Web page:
IT

Do not disturb: digital evolution in place

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Digital disruption has made its mark, changing how consumers interact with and consume banking services. For banks there is no way back from digital. A new landscape has been forged and they must find their place within this new operating environment.

Ever evolving consumer needs, the curse of legacy systems, the relentless march of fintechs and the pressing need to modernise within a highly regulated environment is all ground that has been well covered. With the challenges well established, the debate needs to move on to concentrate how these barriers can be broken down.

Banks have an appetite for change, to become a truly digital organisation requires a number of aspects to be considered, from your operating model and governance through to culture and digital talent to name but a few. Using my experience of setting up digital practices in retail banks for the last decade, here are my top three tips on how banks can lay the foundations for digital success:

The importance of strategy
What the last five years has clearly proven is that banks in their current iteration will simply not exist in a decade’s time. Banks need to streamline their operating models and decide what they want to excel at. Clearly it’s not possible to invest in everything, given cost and budgetary pressures, so there is a real need to streamline and focus the digital agenda.

That’s why having a digital strategy in place is so important. It might seem like an obvious starting point, but in my experience that is easier said than done. The overwhelming factor driving digitisation within banks is that someone will see a “cool” application or an interesting new digital gadget and wants to replicate it. Through internal lobbying, and getting buy-in from key influencers within the organisation, these piece meal ideas start to gain traction because a way is found to make the proposition attractive to the business direction. It’s then piloted, but as everyone knows a pilot never fails, so budget is then secured and hey presto, you’ve replicated that “edgy” digital capability.

The issue here is obvious – if investment in digital projects is dominated by those that shout the loudest, you end up with a poorly coordinated approach to digital, with different departments marching to the beat of their own drum. Equally, there is a need to recognise that you – in all reality – can’t stop this from happening. What needs to be created is a co-ordinated view of these investments. This is not about command and control, but ensuring that the organisation is working collaboratively to ensure that all departments are working towards a common goal to help the bank realise its vision of a digital future. In order to facilitate this, banks need to ask themselves some key questions:

  • What does the customer want?
  • What is frustrating your customers?
  • How simple is the user experience?
  • What can you not afford to get wrong to avoid losing customers and decreasing loyalty to the brand?
  • What really drives the bottom line?
  • How far ahead or behind the curve are you?

Digital is ever evolving
Digital is not a box that can ever be considered “ticked”. Technology is constantly pioneering new frontiers and banks need to ensure that they’re in a position to react to changing engagement channels. Deploying a mobile app, social media channel and a web presence is not job done.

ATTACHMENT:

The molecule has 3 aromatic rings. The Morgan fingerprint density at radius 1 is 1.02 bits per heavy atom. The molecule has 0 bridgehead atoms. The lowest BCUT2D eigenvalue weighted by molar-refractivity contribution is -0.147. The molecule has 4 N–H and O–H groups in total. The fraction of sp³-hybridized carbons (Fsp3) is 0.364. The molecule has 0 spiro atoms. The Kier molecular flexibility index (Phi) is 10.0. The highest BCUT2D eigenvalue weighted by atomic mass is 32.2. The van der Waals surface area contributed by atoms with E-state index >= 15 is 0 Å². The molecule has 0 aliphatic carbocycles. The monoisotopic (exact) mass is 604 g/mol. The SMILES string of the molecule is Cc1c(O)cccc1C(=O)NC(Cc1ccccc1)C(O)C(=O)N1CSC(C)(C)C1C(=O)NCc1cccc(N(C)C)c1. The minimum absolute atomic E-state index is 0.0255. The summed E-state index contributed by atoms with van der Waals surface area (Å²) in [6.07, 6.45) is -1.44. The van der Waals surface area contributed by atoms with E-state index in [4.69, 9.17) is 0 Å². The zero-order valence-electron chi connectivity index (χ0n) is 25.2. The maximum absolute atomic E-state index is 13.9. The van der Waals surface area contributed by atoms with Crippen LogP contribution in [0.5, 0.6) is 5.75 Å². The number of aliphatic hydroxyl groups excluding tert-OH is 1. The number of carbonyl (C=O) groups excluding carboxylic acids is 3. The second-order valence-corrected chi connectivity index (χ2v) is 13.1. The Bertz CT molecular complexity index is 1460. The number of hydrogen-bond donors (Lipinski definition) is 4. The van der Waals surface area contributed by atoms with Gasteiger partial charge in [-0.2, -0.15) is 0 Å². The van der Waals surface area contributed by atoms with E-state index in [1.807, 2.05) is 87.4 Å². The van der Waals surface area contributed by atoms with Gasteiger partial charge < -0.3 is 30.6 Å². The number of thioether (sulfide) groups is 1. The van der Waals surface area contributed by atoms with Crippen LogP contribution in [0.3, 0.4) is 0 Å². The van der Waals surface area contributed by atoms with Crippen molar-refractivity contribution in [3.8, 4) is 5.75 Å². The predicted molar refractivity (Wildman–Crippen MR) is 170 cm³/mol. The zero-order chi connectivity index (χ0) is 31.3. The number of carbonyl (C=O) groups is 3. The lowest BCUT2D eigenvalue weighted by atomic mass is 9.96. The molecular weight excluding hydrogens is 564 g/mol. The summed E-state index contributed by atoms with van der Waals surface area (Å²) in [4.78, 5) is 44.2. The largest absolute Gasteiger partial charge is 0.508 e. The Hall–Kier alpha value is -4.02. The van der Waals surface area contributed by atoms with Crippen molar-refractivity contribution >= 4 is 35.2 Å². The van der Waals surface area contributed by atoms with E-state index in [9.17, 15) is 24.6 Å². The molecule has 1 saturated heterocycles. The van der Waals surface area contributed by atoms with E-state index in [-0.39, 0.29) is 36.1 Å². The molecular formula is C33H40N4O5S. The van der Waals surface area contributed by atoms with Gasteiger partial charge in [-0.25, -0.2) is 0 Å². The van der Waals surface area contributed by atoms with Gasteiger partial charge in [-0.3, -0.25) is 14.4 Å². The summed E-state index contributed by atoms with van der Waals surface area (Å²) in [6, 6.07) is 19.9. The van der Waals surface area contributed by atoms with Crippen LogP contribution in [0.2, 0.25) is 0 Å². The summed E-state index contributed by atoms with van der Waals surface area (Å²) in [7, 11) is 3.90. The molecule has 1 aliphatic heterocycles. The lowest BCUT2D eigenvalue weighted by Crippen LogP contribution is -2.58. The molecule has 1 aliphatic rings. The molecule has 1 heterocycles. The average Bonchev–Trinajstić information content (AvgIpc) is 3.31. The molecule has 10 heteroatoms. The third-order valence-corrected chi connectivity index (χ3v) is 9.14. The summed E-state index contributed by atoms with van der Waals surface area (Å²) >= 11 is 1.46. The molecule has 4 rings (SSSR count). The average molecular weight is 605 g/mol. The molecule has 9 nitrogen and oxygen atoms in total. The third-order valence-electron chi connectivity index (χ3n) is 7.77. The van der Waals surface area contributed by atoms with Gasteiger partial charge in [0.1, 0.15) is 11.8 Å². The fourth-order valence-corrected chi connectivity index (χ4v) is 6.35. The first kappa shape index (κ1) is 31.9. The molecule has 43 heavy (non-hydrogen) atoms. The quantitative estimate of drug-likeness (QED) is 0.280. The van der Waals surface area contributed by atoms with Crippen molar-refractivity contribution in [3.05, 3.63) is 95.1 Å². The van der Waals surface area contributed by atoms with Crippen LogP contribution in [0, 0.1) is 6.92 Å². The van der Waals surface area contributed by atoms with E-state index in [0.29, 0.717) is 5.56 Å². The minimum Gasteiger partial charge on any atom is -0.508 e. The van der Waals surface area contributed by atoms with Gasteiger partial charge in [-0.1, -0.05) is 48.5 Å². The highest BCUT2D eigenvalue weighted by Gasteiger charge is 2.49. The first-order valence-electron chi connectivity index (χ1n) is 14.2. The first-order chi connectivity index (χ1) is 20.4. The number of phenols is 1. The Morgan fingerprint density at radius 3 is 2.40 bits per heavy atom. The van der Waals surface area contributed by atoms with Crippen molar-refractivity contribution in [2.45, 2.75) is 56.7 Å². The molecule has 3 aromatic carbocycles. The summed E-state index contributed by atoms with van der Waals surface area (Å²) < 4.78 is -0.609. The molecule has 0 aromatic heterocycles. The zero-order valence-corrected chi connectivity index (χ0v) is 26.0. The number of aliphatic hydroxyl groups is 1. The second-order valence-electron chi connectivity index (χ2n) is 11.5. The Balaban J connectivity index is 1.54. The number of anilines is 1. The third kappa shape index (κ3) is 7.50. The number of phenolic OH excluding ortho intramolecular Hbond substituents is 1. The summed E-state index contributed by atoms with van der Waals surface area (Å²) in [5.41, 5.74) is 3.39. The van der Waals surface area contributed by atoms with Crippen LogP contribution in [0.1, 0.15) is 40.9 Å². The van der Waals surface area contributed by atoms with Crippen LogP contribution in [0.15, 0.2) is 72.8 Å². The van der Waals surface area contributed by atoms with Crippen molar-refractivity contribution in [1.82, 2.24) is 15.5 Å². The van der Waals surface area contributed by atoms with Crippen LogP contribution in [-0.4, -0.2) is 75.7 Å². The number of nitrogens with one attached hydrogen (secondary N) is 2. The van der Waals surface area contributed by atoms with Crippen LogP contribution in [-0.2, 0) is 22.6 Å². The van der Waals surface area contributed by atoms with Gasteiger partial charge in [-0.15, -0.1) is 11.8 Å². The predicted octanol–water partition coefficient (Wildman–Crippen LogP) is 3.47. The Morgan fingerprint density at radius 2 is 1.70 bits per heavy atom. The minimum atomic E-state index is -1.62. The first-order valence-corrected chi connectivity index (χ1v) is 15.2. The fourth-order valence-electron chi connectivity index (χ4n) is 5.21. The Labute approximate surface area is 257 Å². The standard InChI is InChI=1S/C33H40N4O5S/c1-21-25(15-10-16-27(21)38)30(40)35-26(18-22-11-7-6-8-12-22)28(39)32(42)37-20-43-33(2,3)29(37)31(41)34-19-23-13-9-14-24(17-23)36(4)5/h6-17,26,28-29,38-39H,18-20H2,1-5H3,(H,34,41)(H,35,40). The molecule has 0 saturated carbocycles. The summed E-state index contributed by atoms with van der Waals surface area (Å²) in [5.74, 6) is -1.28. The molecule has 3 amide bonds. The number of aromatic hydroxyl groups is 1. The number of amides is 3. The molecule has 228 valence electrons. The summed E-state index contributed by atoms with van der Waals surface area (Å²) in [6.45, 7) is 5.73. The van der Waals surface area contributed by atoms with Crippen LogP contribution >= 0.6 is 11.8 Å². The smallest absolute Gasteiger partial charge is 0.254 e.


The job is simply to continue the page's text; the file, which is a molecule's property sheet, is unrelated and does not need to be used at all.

In 2016 we are seeing the “device mesh” gain much traction. According to Gartner’s Top 10 Strategic Technology Trends for 2016: At a glance, the device mesh encompasses the sheer number of devices, individuals, information and services that consumers happily jump between and are surrounded by that are dynamically connected from smart watches and mobiles to tablets and laptops. As we hurtle towards this converged age, banks need to think about how they can utilise this digital mesh to continually enhance the customer experience, products and services can help build a richer picture of individual customers.

Deriving insights from the sheer volume of data created via these varied and numerous channels, in order to understand customer preferences and create a digital experience that resonates, is imperative for charting a digital direction that ensures you’re future proofing your processes and technologies. You’ve got to ensure you’re agile enough to respond to the next “big thing”. If you’re constantly reinventing the wheel, not only is it costly but you’ll lose competitive ground.

Culture
Banks can attract the digital talent needed to evolve their offerings, but do they have the culture? Internal structures and processes can often prove to be restrictive, making it hard to innovate from within. Instead many banks are looking at how they can work in conjunction with external companies utilising lab type formats, empowering digital teams to develop, experiment and evolve propositions before integrating them back into the wider corporate structure in a manner that is aligned with the wider digital strategy of the business.

Rather than piloting for the sake of it, these risk free ‘playgrounds’ provide the opportunity to trial new technologies and only bring them back into the organisation once they’ve been able to establish if it is viable, thereby reducing risk and significantly increasing the chances of delivering a business benefit and outcome.

Technology is constantly pioneering new frontiers and these advancements impact and change consumer behaviour – banks need to be planning not just for the now, but also for the future. And much more than that the need to understand what these technologies actually means for them – and their customers – to ensure that they’re investing in the right channels to help them reinvent and reimagine their business for the digital future.


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